Students will also be asked to join the SLENZ Stuidents' Group. This will allow them to receive group messages and set the birth unit as their 'home' in SL.
A group has been set up in Facebook that will act as 'classroom' for the students. The students will be asked to join. The group will be a closed group and admit only students and people who are interested or involved with this project. The group will be administered by Sarah Stewart, Deborah Davis, Carolyn McIntosh and Ruth Martis.
This classroom has been designed as a place for students and lecturers to discuss their learning and support each other. It will also be a place where students can deposit their learning artifacts so that educators can monitor their progress.
NB: Educators do not have to be 'friends' with students to join the group. The only information about each other that members of the group will have access to is each member's front page - members will not have access to any personal information or updates unless they make a specific member a 'friend'.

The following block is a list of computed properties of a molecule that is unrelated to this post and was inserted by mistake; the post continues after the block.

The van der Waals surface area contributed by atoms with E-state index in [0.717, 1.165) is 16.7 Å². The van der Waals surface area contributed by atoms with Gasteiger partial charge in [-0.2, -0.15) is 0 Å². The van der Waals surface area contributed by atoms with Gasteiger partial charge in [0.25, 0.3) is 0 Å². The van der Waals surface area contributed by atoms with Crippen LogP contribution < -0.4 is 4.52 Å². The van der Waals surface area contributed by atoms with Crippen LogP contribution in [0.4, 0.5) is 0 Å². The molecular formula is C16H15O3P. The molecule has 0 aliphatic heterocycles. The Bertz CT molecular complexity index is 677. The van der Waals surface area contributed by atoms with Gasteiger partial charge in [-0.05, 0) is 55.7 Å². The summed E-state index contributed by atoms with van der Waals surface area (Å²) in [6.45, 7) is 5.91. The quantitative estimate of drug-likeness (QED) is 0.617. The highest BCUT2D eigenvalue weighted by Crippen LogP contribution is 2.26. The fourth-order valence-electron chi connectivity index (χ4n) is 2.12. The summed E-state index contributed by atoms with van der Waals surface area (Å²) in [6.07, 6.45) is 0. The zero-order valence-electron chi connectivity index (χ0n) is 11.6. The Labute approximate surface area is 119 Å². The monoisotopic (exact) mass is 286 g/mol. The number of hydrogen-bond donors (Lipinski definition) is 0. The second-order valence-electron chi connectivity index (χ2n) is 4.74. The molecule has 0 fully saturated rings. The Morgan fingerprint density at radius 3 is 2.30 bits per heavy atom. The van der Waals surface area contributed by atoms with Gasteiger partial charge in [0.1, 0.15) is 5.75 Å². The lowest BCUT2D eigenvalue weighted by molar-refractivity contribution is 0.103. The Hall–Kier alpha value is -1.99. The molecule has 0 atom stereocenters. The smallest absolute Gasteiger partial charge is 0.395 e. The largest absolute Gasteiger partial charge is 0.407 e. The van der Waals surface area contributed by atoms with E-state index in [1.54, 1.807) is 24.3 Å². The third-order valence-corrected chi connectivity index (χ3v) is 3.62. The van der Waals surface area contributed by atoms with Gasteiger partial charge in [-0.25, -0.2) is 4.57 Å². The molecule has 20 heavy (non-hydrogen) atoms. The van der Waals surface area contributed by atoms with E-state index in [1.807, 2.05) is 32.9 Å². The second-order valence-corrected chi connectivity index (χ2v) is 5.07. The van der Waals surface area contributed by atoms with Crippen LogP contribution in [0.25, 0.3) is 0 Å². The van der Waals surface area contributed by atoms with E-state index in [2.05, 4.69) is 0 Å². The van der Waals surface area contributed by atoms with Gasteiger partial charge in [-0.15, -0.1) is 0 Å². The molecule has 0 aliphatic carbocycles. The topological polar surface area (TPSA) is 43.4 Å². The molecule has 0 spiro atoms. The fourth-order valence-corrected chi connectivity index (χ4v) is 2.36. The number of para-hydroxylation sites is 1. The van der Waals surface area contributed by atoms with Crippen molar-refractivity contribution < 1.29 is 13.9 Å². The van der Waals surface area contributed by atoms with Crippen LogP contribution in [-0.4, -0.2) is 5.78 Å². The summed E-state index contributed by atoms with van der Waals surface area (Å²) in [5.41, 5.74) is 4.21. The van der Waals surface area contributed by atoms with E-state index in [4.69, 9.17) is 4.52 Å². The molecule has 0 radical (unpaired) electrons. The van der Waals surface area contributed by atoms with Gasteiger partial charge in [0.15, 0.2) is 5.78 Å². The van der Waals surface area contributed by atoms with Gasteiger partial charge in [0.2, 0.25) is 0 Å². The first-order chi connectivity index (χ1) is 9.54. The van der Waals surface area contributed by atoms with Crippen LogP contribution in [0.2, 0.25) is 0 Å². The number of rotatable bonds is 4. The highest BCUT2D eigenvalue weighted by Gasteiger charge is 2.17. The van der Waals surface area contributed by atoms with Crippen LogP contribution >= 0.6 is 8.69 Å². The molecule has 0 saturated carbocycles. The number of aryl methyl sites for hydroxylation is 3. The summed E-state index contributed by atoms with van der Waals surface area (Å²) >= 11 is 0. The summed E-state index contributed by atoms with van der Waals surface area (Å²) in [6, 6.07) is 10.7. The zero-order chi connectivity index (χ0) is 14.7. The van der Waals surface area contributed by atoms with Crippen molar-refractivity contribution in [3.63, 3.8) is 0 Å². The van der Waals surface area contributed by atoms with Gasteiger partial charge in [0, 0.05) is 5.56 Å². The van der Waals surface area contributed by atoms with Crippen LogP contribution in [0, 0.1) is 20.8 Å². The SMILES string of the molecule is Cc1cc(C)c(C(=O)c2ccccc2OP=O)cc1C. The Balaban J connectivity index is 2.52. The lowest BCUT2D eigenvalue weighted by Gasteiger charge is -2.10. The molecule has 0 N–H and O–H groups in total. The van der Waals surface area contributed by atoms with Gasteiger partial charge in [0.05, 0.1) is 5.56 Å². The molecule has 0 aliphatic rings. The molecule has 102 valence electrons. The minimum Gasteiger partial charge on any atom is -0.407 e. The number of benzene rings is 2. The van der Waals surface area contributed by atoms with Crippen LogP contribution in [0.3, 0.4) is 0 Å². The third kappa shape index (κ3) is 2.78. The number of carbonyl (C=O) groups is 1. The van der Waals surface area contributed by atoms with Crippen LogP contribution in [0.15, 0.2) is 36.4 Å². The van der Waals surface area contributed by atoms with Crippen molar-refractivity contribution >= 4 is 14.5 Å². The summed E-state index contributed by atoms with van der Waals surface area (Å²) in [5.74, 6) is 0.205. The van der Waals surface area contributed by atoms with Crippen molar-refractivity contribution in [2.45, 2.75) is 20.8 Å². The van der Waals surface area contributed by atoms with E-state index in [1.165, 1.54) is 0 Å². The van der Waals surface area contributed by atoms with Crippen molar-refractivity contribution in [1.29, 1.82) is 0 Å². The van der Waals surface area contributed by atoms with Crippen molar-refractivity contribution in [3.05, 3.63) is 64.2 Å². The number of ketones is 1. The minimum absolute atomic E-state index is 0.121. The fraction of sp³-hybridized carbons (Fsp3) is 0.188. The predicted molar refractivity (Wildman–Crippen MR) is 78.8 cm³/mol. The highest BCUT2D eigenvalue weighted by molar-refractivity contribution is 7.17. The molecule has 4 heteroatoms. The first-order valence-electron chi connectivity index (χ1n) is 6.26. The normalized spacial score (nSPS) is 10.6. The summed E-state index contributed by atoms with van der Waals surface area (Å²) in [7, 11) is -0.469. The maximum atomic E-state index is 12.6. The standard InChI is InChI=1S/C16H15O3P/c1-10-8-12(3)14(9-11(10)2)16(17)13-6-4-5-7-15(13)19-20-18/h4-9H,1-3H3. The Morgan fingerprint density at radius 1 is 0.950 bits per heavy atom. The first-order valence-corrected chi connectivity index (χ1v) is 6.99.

July 6th First year midwifery students will be sent the link to the introduction page and invited to start working their way through the learning activities.
July 20th Second and third year students will be sent the link to the introduction page and invited to start working their way through the learning activities that have been designed for the first year students. This will help them build their skills and confidence.
11th August Second and third year students will be sent information about the normal birth scenario.
September Evaluation of the project
Role of the midwifery educators